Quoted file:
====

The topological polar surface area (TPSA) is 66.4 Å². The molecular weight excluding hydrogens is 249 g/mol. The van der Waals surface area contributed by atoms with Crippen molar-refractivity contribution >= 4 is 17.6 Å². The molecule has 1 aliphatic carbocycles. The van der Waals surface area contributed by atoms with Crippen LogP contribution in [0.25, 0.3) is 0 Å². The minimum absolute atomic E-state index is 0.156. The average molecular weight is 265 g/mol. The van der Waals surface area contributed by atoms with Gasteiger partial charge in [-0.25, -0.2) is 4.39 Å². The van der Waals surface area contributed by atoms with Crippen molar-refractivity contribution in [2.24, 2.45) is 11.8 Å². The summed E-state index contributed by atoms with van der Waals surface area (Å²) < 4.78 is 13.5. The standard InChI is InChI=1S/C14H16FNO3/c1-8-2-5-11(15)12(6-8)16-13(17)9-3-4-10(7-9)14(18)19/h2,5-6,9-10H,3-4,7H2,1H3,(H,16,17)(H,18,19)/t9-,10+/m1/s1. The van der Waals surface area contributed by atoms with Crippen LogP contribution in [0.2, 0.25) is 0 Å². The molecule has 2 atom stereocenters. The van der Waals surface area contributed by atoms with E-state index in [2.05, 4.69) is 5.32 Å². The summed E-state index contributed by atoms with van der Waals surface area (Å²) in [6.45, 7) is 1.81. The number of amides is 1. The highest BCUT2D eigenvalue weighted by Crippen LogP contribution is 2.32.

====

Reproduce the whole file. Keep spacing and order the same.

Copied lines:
The topological polar surface area (TPSA) is 66.4 Å². The molecular weight excluding hydrogens is 249 g/mol. The van der Waals surface area contributed by atoms with Crippen molar-refractivity contribution >= 4 is 17.6 Å². The molecule has 1 aliphatic carbocycles. The van der Waals surface area contributed by atoms with Crippen LogP contribution in [0.25, 0.3) is 0 Å². The minimum absolute atomic E-state index is 0.156. The average molecular weight is 265 g/mol. The van der Waals surface area contributed by atoms with Gasteiger partial charge in [-0.25, -0.2) is 4.39 Å². The van der Waals surface area contributed by atoms with Crippen molar-refractivity contribution in [2.24, 2.45) is 11.8 Å². The summed E-state index contributed by atoms with van der Waals surface area (Å²) < 4.78 is 13.5. The standard InChI is InChI=1S/C14H16FNO3/c1-8-2-5-11(15)12(6-8)16-13(17)9-3-4-10(7-9)14(18)19/h2,5-6,9-10H,3-4,7H2,1H3,(H,16,17)(H,18,19)/t9-,10+/m1/s1. The van der Waals surface area contributed by atoms with Crippen LogP contribution in [0.2, 0.25) is 0 Å². The molecule has 2 atom stereocenters. The van der Waals surface area contributed by atoms with E-state index in [2.05, 4.69) is 5.32 Å². The summed E-state index contributed by atoms with van der Waals surface area (Å²) in [6.45, 7) is 1.81. The number of amides is 1. The highest BCUT2D eigenvalue weighted by Crippen LogP contribution is 2.32.